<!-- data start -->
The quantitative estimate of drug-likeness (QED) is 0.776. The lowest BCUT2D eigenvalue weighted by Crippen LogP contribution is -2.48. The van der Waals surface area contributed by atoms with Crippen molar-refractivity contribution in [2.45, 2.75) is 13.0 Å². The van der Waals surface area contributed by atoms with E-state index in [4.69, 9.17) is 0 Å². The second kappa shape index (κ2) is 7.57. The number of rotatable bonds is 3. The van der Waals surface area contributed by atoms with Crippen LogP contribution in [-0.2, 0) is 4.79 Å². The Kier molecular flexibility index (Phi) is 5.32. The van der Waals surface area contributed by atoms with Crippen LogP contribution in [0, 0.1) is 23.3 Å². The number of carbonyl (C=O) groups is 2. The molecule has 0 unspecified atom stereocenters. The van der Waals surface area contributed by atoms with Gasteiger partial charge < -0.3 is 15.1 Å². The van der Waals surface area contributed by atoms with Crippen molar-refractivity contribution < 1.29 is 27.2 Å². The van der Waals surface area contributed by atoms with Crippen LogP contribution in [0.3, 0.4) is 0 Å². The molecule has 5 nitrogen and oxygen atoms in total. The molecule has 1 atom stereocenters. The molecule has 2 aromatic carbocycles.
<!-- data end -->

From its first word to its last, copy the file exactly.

The quantitative estimate of drug-likeness (QED) is 0.776. The lowest BCUT2D eigenvalue weighted by Crippen LogP contribution is -2.48. The van der Waals surface area contributed by atoms with Crippen molar-refractivity contribution in [2.45, 2.75) is 13.0 Å². The van der Waals surface area contributed by atoms with E-state index in [4.69, 9.17) is 0 Å². The second kappa shape index (κ2) is 7.57. The number of rotatable bonds is 3. The van der Waals surface area contributed by atoms with Crippen LogP contribution in [-0.2, 0) is 4.79 Å². The Kier molecular flexibility index (Phi) is 5.32. The van der Waals surface area contributed by atoms with Crippen LogP contribution in [0, 0.1) is 23.3 Å². The number of carbonyl (C=O) groups is 2. The molecule has 0 unspecified atom stereocenters. The van der Waals surface area contributed by atoms with Gasteiger partial charge < -0.3 is 15.1 Å². The van der Waals surface area contributed by atoms with Crippen molar-refractivity contribution < 1.29 is 27.2 Å². The van der Waals surface area contributed by atoms with Crippen LogP contribution in [0.3, 0.4) is 0 Å². The molecule has 5 nitrogen and oxygen atoms in total. The molecule has 1 atom stereocenters. The molecule has 2 aromatic carbocycles.